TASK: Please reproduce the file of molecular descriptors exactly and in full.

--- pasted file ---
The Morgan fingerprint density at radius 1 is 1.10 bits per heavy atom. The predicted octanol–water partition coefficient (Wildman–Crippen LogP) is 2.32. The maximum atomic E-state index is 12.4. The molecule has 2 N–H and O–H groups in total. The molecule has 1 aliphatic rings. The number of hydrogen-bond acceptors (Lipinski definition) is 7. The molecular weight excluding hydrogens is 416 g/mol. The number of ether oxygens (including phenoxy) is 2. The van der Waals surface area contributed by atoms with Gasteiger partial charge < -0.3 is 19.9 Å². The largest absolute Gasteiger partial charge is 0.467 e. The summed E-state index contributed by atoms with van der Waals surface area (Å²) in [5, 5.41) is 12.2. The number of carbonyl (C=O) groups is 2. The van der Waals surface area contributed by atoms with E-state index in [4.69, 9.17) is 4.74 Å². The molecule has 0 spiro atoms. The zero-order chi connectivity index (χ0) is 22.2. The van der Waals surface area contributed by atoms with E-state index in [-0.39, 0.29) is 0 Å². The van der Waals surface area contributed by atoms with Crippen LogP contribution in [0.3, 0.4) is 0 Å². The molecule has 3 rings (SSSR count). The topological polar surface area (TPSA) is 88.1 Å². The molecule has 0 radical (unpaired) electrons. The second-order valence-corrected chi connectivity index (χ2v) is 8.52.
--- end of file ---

The Morgan fingerprint density at radius 1 is 1.10 bits per heavy atom. The predicted octanol–water partition coefficient (Wildman–Crippen LogP) is 2.32. The maximum atomic E-state index is 12.4. The molecule has 2 N–H and O–H groups in total. The molecule has 1 aliphatic rings. The number of hydrogen-bond acceptors (Lipinski definition) is 7. The molecular weight excluding hydrogens is 416 g/mol. The number of ether oxygens (including phenoxy) is 2. The van der Waals surface area contributed by atoms with Gasteiger partial charge < -0.3 is 19.9 Å². The largest absolute Gasteiger partial charge is 0.467 e. The summed E-state index contributed by atoms with van der Waals surface area (Å²) in [5, 5.41) is 12.2. The number of carbonyl (C=O) groups is 2. The van der Waals surface area contributed by atoms with E-state index in [4.69, 9.17) is 4.74 Å². The molecule has 0 spiro atoms. The zero-order chi connectivity index (χ0) is 22.2. The van der Waals surface area contributed by atoms with E-state index in [-0.39, 0.29) is 0 Å². The van der Waals surface area contributed by atoms with Crippen LogP contribution in [0.3, 0.4) is 0 Å². The molecule has 3 rings (SSSR count). The topological polar surface area (TPSA) is 88.1 Å². The molecule has 0 radical (unpaired) electrons. The second-order valence-corrected chi connectivity index (χ2v) is 8.52.